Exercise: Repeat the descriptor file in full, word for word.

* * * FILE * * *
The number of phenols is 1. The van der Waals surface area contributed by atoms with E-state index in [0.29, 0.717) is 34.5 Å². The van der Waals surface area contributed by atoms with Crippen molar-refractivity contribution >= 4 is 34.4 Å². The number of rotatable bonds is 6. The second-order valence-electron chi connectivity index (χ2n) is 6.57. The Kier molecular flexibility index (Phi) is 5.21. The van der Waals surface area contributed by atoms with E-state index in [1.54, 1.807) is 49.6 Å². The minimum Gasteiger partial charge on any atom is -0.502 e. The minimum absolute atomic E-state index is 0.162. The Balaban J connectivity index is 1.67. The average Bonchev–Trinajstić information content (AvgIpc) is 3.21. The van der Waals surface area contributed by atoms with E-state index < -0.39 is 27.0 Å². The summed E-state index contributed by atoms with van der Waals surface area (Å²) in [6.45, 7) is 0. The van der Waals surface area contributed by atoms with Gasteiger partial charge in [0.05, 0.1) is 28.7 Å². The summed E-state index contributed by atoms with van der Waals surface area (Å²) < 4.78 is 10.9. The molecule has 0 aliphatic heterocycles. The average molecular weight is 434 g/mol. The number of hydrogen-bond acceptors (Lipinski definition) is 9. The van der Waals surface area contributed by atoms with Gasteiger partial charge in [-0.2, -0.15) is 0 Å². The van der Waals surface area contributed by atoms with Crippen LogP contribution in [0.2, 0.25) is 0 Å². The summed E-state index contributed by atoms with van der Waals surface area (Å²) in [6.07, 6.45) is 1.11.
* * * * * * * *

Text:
The number of phenols is 1. The van der Waals surface area contributed by atoms with E-state index in [0.29, 0.717) is 34.5 Å². The van der Waals surface area contributed by atoms with Crippen molar-refractivity contribution >= 4 is 34.4 Å². The number of rotatable bonds is 6. The second-order valence-electron chi connectivity index (χ2n) is 6.57. The Kier molecular flexibility index (Phi) is 5.21. The van der Waals surface area contributed by atoms with E-state index in [1.54, 1.807) is 49.6 Å². The minimum Gasteiger partial charge on any atom is -0.502 e. The minimum absolute atomic E-state index is 0.162. The Balaban J connectivity index is 1.67. The average Bonchev–Trinajstić information content (AvgIpc) is 3.21. The van der Waals surface area contributed by atoms with E-state index < -0.39 is 27.0 Å². The summed E-state index contributed by atoms with van der Waals surface area (Å²) in [6.45, 7) is 0. The van der Waals surface area contributed by atoms with Gasteiger partial charge in [0.05, 0.1) is 28.7 Å². The summed E-state index contributed by atoms with van der Waals surface area (Å²) < 4.78 is 10.9. The molecule has 0 aliphatic heterocycles. The average molecular weight is 434 g/mol. The number of hydrogen-bond acceptors (Lipinski definition) is 9. The van der Waals surface area contributed by atoms with Gasteiger partial charge in [-0.2, -0.15) is 0 Å². The van der Waals surface area contributed by atoms with Crippen LogP contribution in [0.2, 0.25) is 0 Å². The summed E-state index contributed by atoms with van der Waals surface area (Å²) in [6.07, 6.45) is 1.11.